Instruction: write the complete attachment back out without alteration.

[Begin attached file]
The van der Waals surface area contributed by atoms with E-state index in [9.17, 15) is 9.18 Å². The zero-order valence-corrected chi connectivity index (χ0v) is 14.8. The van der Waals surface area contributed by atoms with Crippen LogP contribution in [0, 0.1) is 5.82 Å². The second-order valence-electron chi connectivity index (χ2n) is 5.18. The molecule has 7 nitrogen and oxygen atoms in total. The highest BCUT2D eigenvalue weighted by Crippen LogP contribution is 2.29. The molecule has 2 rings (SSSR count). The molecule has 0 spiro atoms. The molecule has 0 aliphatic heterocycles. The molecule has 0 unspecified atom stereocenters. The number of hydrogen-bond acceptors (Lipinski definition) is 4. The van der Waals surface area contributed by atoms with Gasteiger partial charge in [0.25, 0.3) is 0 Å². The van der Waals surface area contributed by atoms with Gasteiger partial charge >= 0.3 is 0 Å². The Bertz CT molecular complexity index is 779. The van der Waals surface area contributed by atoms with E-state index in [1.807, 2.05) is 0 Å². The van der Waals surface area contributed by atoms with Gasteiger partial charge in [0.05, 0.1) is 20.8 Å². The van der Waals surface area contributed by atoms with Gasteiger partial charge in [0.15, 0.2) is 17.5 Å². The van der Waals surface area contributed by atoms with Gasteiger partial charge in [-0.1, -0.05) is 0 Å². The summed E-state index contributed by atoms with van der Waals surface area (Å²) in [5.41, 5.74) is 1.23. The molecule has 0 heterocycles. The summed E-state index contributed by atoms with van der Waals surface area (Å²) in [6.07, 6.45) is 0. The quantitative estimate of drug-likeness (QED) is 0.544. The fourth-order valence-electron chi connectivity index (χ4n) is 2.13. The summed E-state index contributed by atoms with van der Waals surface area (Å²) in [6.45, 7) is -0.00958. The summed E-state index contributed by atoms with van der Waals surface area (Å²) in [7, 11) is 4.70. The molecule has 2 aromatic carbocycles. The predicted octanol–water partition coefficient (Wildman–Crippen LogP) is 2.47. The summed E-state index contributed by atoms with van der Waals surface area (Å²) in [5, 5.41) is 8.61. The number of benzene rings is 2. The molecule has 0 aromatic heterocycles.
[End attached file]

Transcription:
The van der Waals surface area contributed by atoms with E-state index in [9.17, 15) is 9.18 Å². The zero-order valence-corrected chi connectivity index (χ0v) is 14.8. The van der Waals surface area contributed by atoms with Crippen LogP contribution in [0, 0.1) is 5.82 Å². The second-order valence-electron chi connectivity index (χ2n) is 5.18. The molecule has 7 nitrogen and oxygen atoms in total. The highest BCUT2D eigenvalue weighted by Crippen LogP contribution is 2.29. The molecule has 2 rings (SSSR count). The molecule has 0 spiro atoms. The molecule has 0 aliphatic heterocycles. The molecule has 0 unspecified atom stereocenters. The number of hydrogen-bond acceptors (Lipinski definition) is 4. The van der Waals surface area contributed by atoms with Gasteiger partial charge in [0.25, 0.3) is 0 Å². The van der Waals surface area contributed by atoms with Gasteiger partial charge >= 0.3 is 0 Å². The Bertz CT molecular complexity index is 779. The van der Waals surface area contributed by atoms with E-state index in [1.807, 2.05) is 0 Å². The van der Waals surface area contributed by atoms with Gasteiger partial charge in [0.05, 0.1) is 20.8 Å². The van der Waals surface area contributed by atoms with Gasteiger partial charge in [0.15, 0.2) is 17.5 Å². The van der Waals surface area contributed by atoms with Gasteiger partial charge in [-0.1, -0.05) is 0 Å². The summed E-state index contributed by atoms with van der Waals surface area (Å²) in [5.41, 5.74) is 1.23. The molecule has 0 heterocycles. The summed E-state index contributed by atoms with van der Waals surface area (Å²) in [6.07, 6.45) is 0. The quantitative estimate of drug-likeness (QED) is 0.544. The fourth-order valence-electron chi connectivity index (χ4n) is 2.13. The summed E-state index contributed by atoms with van der Waals surface area (Å²) in [6.45, 7) is -0.00958. The summed E-state index contributed by atoms with van der Waals surface area (Å²) in [7, 11) is 4.70. The molecule has 2 aromatic carbocycles. The predicted octanol–water partition coefficient (Wildman–Crippen LogP) is 2.47. The summed E-state index contributed by atoms with van der Waals surface area (Å²) in [5, 5.41) is 8.61. The number of benzene rings is 2. The molecule has 0 aromatic heterocycles.